A hollow Toshiba without Premer

Golf imitates life. There are hazards everywhere, but great surprises at every turn.

For the Toshiba Senior Classic, celebrating its 10th anniversary — an eon for the PGA Champions Tour — this year represents change.

A year ago at this time, we were hailing Hale Irwin as the defending champion again of the Toshiba Classic, yours truly was a sportswriter covering the tournament for the ninth straight March and Chris Premer was the best public relations director anywhere on the PGA Tour.

Today, Australian Rodger Davis will try to repeat at Newport Beach Country Club, it is my first crack as sports editor of the Daily Pilot's Toshiba Senior Classic special section, and, tragically, Chris Premer is no longer with us.

Change is good, but never when it involves the loss of a good friend.

The countless hours working on the annual Toshiba Senior Classic special section as a reporter always had its greatest reward when Premer would call the morning of its Friday publication and leave a voice message, saying something uplifting and encouraging to make my day. It was always from the heart with Chris. "You guys have outdone yourselves again," he'd say.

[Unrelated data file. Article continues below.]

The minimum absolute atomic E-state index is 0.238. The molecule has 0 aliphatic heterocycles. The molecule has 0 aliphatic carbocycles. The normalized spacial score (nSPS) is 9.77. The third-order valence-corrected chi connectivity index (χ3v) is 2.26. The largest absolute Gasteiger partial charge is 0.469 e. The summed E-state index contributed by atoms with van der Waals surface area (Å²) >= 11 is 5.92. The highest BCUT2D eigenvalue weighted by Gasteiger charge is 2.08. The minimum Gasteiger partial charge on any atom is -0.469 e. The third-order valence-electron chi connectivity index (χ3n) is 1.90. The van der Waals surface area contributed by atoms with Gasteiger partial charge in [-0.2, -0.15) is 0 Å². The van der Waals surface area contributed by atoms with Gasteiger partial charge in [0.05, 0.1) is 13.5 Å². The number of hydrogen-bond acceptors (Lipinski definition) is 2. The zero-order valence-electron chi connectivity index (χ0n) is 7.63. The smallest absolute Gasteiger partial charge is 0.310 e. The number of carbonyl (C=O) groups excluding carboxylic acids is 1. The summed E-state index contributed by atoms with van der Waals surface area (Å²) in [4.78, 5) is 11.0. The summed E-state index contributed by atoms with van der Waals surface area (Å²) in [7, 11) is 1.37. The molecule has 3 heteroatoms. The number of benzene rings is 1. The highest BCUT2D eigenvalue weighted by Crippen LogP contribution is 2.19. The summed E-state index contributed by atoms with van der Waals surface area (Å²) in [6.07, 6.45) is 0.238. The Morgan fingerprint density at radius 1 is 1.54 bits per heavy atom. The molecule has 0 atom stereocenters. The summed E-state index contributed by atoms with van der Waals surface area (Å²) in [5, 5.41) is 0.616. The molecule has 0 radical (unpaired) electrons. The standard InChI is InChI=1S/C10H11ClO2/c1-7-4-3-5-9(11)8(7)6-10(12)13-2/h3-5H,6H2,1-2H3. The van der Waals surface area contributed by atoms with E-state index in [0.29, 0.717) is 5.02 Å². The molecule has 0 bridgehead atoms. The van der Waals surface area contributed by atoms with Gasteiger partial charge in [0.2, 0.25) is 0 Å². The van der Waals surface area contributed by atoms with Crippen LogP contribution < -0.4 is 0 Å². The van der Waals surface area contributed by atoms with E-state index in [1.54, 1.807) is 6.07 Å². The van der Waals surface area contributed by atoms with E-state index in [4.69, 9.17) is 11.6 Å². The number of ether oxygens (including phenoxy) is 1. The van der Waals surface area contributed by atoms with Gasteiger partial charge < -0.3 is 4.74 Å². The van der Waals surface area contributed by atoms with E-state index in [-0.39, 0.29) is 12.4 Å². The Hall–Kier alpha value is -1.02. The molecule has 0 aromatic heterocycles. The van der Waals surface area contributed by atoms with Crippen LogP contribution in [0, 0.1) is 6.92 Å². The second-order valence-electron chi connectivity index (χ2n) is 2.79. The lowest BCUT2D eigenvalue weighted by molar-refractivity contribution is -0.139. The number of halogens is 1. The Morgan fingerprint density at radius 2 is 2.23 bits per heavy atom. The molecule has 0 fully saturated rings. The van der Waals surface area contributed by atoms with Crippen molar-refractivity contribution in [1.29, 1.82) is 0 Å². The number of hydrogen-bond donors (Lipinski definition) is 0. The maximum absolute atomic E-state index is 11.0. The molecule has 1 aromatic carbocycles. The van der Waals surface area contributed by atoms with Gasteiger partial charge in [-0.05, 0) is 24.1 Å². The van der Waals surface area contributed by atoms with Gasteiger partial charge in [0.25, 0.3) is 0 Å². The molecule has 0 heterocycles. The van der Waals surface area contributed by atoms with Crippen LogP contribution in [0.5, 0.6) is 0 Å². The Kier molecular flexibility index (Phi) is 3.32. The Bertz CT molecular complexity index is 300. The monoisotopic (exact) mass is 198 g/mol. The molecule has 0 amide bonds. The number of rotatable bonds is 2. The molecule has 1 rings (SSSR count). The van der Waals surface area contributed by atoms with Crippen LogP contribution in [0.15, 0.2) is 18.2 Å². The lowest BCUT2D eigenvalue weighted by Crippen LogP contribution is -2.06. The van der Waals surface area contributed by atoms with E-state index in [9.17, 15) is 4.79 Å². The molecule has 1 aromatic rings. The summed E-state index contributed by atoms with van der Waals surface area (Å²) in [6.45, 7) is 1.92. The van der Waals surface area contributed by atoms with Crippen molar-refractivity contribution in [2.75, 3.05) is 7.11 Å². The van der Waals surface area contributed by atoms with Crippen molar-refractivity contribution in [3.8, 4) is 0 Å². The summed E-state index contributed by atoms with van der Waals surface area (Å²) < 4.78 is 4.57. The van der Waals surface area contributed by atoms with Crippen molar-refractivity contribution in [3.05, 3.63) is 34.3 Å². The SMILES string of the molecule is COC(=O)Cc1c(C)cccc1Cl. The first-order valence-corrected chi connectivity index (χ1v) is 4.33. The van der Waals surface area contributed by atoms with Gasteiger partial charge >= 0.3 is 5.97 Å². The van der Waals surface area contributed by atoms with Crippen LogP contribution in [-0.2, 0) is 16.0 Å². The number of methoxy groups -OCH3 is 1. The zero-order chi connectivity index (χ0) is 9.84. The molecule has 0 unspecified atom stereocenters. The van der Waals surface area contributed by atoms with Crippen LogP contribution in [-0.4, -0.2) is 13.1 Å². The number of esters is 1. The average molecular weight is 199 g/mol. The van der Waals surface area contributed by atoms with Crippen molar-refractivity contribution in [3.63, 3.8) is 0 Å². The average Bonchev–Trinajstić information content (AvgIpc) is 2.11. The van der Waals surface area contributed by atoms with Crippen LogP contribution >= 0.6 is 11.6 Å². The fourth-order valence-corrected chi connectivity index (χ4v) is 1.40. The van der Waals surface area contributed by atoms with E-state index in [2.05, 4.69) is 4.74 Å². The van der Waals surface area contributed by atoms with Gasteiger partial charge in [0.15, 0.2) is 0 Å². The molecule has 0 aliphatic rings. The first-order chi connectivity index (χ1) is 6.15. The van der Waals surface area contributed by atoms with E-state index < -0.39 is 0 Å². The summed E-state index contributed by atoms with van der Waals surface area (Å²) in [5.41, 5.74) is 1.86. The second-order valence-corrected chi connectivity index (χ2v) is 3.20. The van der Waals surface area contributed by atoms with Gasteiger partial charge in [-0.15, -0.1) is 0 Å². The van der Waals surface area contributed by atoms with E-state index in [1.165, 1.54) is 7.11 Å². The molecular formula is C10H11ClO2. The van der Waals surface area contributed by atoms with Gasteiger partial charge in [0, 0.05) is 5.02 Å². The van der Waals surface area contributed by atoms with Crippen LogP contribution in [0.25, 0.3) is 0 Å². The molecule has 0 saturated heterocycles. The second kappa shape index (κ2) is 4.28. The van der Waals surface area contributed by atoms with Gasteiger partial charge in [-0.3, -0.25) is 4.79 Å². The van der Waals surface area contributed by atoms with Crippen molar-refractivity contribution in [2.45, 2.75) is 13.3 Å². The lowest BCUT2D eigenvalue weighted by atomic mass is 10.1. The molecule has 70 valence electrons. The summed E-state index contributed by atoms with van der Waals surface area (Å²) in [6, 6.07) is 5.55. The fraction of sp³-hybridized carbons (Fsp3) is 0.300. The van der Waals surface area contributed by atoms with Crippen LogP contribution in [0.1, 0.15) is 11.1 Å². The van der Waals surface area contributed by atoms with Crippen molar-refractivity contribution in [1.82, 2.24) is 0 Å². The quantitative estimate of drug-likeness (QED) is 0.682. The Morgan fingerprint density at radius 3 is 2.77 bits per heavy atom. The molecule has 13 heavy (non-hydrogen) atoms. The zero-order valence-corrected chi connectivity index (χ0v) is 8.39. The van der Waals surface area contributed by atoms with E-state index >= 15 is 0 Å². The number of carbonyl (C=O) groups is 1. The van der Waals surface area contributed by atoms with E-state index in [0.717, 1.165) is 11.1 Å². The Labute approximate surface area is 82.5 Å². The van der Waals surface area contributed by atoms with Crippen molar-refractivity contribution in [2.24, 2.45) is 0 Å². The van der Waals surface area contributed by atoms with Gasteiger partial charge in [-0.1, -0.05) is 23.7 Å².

But we said goodbye to Chris in October. A longtime friend of the Daily Pilot and one of my favorite golfing buddies, Chris died in a plane crash on Oct. 1, 11 days before his 31st birthday.

"It's tough this year. It's very emotional," tournament director Jeff Purser said.

A special celebration to honor Chris is scheduled for 6 p.m. Wednesday at the Toshiba Senior Classic media center at Newport Beach Country Club.

The media director of the Toshiba Classic since Hoag Hospital took over as managing operator in September 1997, Chris served as the media coordinator and liaison for the former Newport Classic Pro-Am, which was also played at Newport Beach Country Club. That was when I first met Chris.

A talented writer and excellent communicator, Chris could always reason with people. He carried himself with dignity. He was witty. His personality could "carry a crowd," his father, Ted, said. But what I remember and cherish most are the relaxing, joyful moments on the golf course when we'd play and talk about life. Talk about girlfriends and family. Talk about sports.

On Oct. 1, Chris boarded a twin-engine aircraft with his friend and pilot, Paul Mumford Jr., for an afternoon excursion to Oakland to watch a baseball playoff game between the Boston Red Sox and Oakland A's in the American League Division Series.

The plane crashed shortly after take off, about three miles from Ontario Airport in the Norco area.

This will be a tough week indeed for many members of the Hoag and Toshiba family. While Chris Premer can never be replaced, his spirit will always live.